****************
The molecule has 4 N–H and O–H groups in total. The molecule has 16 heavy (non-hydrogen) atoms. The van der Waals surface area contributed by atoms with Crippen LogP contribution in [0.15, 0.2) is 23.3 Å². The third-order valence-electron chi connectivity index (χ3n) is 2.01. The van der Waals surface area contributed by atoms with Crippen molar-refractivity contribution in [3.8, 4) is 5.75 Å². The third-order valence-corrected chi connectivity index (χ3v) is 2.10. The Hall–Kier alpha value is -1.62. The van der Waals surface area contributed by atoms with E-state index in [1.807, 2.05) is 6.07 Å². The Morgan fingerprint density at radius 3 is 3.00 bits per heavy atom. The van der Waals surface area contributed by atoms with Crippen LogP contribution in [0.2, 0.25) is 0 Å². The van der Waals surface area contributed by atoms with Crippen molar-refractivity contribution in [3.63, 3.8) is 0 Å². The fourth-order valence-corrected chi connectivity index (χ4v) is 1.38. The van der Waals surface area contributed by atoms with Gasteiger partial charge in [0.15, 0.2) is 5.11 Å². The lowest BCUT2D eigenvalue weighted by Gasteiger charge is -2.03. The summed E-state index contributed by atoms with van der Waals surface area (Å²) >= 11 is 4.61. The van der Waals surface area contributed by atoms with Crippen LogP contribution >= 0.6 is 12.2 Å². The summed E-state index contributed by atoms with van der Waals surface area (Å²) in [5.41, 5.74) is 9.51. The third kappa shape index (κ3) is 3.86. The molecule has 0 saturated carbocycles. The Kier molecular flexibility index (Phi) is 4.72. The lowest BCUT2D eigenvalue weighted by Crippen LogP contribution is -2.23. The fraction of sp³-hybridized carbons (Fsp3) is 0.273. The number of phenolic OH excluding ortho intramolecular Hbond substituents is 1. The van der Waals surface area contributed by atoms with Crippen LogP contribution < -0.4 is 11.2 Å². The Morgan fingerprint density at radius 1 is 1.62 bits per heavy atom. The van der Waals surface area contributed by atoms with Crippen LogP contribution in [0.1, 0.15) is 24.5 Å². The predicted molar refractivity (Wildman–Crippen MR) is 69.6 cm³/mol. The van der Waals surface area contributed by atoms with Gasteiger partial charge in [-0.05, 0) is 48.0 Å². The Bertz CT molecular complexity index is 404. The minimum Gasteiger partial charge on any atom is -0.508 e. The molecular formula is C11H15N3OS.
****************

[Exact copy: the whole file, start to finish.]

The molecule has 4 N–H and O–H groups in total. The molecule has 16 heavy (non-hydrogen) atoms. The van der Waals surface area contributed by atoms with Crippen LogP contribution in [0.15, 0.2) is 23.3 Å². The third-order valence-electron chi connectivity index (χ3n) is 2.01. The van der Waals surface area contributed by atoms with Crippen molar-refractivity contribution in [3.8, 4) is 5.75 Å². The third-order valence-corrected chi connectivity index (χ3v) is 2.10. The Hall–Kier alpha value is -1.62. The van der Waals surface area contributed by atoms with E-state index in [1.807, 2.05) is 6.07 Å². The Morgan fingerprint density at radius 3 is 3.00 bits per heavy atom. The van der Waals surface area contributed by atoms with Crippen LogP contribution in [0.2, 0.25) is 0 Å². The van der Waals surface area contributed by atoms with Crippen molar-refractivity contribution in [3.63, 3.8) is 0 Å². The fourth-order valence-corrected chi connectivity index (χ4v) is 1.38. The van der Waals surface area contributed by atoms with Gasteiger partial charge in [0.15, 0.2) is 5.11 Å². The lowest BCUT2D eigenvalue weighted by Gasteiger charge is -2.03. The summed E-state index contributed by atoms with van der Waals surface area (Å²) >= 11 is 4.61. The van der Waals surface area contributed by atoms with Crippen LogP contribution >= 0.6 is 12.2 Å². The summed E-state index contributed by atoms with van der Waals surface area (Å²) in [5.41, 5.74) is 9.51. The third kappa shape index (κ3) is 3.86. The molecule has 0 saturated carbocycles. The Kier molecular flexibility index (Phi) is 4.72. The lowest BCUT2D eigenvalue weighted by Crippen LogP contribution is -2.23. The fraction of sp³-hybridized carbons (Fsp3) is 0.273. The number of phenolic OH excluding ortho intramolecular Hbond substituents is 1. The van der Waals surface area contributed by atoms with Crippen LogP contribution < -0.4 is 11.2 Å². The Morgan fingerprint density at radius 1 is 1.62 bits per heavy atom. The van der Waals surface area contributed by atoms with Crippen LogP contribution in [0.1, 0.15) is 24.5 Å². The predicted molar refractivity (Wildman–Crippen MR) is 69.6 cm³/mol. The van der Waals surface area contributed by atoms with Gasteiger partial charge in [-0.05, 0) is 48.0 Å². The Bertz CT molecular complexity index is 404. The minimum Gasteiger partial charge on any atom is -0.508 e. The molecular formula is C11H15N3OS.